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Science Update


New Species of Leafhoppers Found in South America


A new insect species belonging to the leafhopper tribe Megophthalmini has been discovered in the Andes Mountains of Tachira, Venezuela. It's the first record of this subfamily being found in the New World south of Mexico. Of the 20,000 known species of leafhoppers, more than 170 transmit crop diseases. Many attack U.S. crops such as corn, rice, citrus, peaches, tomatoes, potatoes, and sugar beets. Farmers' efforts to control leafhoppers have been hampered by the insects' seasonal migration—often from noncrop plants that harbor crop diseases. The extent of this disease reservoir is not well known, because too little is known about the leafhoppers' plant preferences.


These Megophthalmini leafhoppers—previously known only in North America, Africa, and Europe—have novel traits that point to relationships to other leafhopper subfamilies. Although the new species is not a crop pest, some of its relatives are. Better understanding of its familial relationships can lead to more accurate predictions of any leafhoppers' pest potential, but this task has been hampered by major gaps in knowledge of various leafhopper groups including the Megophthalmini.


Knowing an insect's identity is the first step in controlling it. And it helps USDA's Animal and Plant Health Inspection Service intercept invasive species—those not indigenous to the United States—at U.S. ports of entry.


Stuart H. McKamey, USDA-ARS Systematic Entomology Laboratory, Washington, D.C.; phone (202) 382-1779.


Biofungicide Treats Apples and Oranges Alike


Apples and oranges are all the same to biofungicides. First introduced in the United States 4 years ago via ARS patents, these nontoxic biological coatings are replacing synthetic chemicals for controlling rot-causing fungi on apples, pears, and citrus after harvest. Now, ARS has signed an agreement with the Micro-Flo Company of Memphis, Tennessee, to finish developing next-generation biofungicides for fruit packinghouses. Micro-Flo expects to have a product on the market within 2 years.


Unlike earlier biofungicides, the new coating has a kickback effect that stops fungi already having a toehold on the fruit. It combines two bioactive substances withCandida saitoana yeast, which is innocuous to people but a formidable competitor against fruit-attacking fungi.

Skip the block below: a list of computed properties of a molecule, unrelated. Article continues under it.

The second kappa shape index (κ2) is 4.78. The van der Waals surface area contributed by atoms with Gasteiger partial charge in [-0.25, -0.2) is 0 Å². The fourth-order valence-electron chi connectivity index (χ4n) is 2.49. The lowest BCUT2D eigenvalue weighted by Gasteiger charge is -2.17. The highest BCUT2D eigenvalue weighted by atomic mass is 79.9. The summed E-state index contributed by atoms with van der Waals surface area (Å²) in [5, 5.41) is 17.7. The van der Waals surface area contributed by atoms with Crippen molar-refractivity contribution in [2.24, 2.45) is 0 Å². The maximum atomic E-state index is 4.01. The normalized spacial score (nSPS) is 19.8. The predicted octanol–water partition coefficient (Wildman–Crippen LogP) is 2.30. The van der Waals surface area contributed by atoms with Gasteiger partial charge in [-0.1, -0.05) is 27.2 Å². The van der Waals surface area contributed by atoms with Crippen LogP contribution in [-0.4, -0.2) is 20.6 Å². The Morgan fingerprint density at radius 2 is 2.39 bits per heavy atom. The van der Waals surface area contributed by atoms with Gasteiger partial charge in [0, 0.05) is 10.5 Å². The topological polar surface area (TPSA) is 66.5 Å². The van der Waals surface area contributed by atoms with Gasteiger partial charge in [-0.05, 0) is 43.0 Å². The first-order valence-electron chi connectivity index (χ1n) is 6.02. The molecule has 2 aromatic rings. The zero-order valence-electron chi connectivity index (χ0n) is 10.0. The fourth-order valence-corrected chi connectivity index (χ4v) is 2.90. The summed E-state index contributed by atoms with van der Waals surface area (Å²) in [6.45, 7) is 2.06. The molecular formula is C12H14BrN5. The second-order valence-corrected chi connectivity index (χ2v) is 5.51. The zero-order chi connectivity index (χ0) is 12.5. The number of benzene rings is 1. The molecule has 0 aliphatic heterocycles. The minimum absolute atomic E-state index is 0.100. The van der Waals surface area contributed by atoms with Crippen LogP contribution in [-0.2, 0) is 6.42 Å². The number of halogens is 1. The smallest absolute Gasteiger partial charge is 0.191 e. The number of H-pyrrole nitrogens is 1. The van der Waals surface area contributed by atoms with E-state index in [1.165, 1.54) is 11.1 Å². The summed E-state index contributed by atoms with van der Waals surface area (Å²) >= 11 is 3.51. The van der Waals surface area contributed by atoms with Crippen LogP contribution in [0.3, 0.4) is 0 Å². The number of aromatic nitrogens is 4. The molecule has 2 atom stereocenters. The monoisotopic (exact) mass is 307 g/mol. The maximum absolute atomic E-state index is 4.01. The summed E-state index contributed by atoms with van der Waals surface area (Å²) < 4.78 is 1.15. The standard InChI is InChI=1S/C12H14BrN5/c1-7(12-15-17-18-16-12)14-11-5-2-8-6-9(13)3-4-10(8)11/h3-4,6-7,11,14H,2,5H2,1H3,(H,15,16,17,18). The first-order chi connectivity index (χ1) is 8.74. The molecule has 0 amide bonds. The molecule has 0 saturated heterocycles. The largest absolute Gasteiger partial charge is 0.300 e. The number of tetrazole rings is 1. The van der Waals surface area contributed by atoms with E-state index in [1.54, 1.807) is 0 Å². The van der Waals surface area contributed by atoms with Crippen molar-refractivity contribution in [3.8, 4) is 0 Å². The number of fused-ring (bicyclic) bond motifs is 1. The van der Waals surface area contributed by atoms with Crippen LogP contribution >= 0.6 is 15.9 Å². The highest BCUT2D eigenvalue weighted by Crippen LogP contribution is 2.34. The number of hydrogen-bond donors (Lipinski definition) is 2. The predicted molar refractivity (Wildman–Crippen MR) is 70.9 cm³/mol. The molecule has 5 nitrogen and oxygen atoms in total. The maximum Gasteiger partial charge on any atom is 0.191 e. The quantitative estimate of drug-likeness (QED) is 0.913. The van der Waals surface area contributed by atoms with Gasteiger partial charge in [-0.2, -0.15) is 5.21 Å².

The coating's bioactive substances are chitosan—a naturally occurring fiber found in some weight-loss products—and a synthetic sugar used as a glucose substitute. Chitosan acts as a natural fungicide and turns on defensive enzymes in the fruit itself. It also forms a film on the fruit that holds in carbon dioxide, thus increasing shelf life. The synthetic sugar tricks the fungi into perceiving it as food—but they can't use it. Under the new agreement, Micro-Flo and ARS scientists will optimize the coating's formulation and fine-tune its application.


Charles L. Wilson, USDA-ARS Appalachian Fruit Research Station, Kearneysville, West Virginia; phone (304) 725-3451, ext. 330.


Toward Safer Fresh-Cut Tomatoes, Melons


Most of the fresh-cut produce market's 20-percent annual growth is in vegetables. While retailers have long sought a way to offer consumers fresh-cut tomatoes and melons, they haven't pursued that market beyond local or regional fresh-cut processing because of product quality problems and food safety concerns caused by inadequate cold temperatures during distribution.


In the past, melons and tomatoes have been associated withSalmonella, which heads the list of common causes of foodborne illnesses. About 40,000 cases of salmonellosis are reported annually, according to the federal Centers for Disease Control and Prevention in Atlanta, Georgia.


Now ARS scientists have entered into a 2-year cooperative research and development agreement with EPL Technologies, Inc., of Philadelphia, Pennsylvania, to develop novel methods for killing or removing disease-causing bacteria from fresh-cut fruits. Under the agreement, the scientists will seek alternatives to common sanitizing agents, such as chlorine, that are used to wash fresh-cut foods. This research should allow fresh-cut manufacturers to expand their markets and make healthy fresh-cut products available to a larger group. Successful introduction of these products will be a major boon to growers and shippers.


Gerald M. Sapers, USDA-ARS Plant Science and Technology Research Unit, Wyndmoor, Pennsylvania; phone (215) 233-6417.

"Science Update" was published in the May 2000 issue of Agricultural Research magazine.




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